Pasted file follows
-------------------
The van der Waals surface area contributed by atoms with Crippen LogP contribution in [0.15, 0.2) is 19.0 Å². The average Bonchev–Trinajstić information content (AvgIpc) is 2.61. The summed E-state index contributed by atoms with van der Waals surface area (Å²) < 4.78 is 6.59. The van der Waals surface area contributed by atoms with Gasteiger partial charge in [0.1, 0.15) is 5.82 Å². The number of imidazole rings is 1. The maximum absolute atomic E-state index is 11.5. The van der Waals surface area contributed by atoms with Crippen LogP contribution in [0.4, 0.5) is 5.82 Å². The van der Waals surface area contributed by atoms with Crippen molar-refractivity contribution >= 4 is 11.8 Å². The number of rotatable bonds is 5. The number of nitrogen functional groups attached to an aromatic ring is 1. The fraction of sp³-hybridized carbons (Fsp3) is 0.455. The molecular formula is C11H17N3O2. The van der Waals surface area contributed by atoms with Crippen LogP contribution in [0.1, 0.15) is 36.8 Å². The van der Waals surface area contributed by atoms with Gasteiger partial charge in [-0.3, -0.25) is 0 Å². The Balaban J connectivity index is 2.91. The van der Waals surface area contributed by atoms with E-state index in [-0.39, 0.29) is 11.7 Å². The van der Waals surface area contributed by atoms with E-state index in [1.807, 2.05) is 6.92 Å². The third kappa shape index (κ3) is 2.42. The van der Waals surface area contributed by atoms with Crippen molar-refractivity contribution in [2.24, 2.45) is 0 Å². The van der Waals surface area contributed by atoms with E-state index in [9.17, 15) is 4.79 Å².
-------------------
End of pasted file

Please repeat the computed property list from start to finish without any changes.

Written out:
The van der Waals surface area contributed by atoms with Crippen LogP contribution in [0.15, 0.2) is 19.0 Å². The average Bonchev–Trinajstić information content (AvgIpc) is 2.61. The summed E-state index contributed by atoms with van der Waals surface area (Å²) < 4.78 is 6.59. The van der Waals surface area contributed by atoms with Gasteiger partial charge in [0.1, 0.15) is 5.82 Å². The number of imidazole rings is 1. The maximum absolute atomic E-state index is 11.5. The van der Waals surface area contributed by atoms with Crippen LogP contribution in [0.4, 0.5) is 5.82 Å². The van der Waals surface area contributed by atoms with Crippen molar-refractivity contribution >= 4 is 11.8 Å². The number of rotatable bonds is 5. The number of nitrogen functional groups attached to an aromatic ring is 1. The fraction of sp³-hybridized carbons (Fsp3) is 0.455. The molecular formula is C11H17N3O2. The van der Waals surface area contributed by atoms with Crippen LogP contribution in [0.1, 0.15) is 36.8 Å². The van der Waals surface area contributed by atoms with Gasteiger partial charge in [-0.3, -0.25) is 0 Å². The Balaban J connectivity index is 2.91. The van der Waals surface area contributed by atoms with E-state index in [-0.39, 0.29) is 11.7 Å². The van der Waals surface area contributed by atoms with E-state index in [1.807, 2.05) is 6.92 Å². The third kappa shape index (κ3) is 2.42. The van der Waals surface area contributed by atoms with Crippen molar-refractivity contribution in [2.24, 2.45) is 0 Å². The van der Waals surface area contributed by atoms with E-state index in [9.17, 15) is 4.79 Å².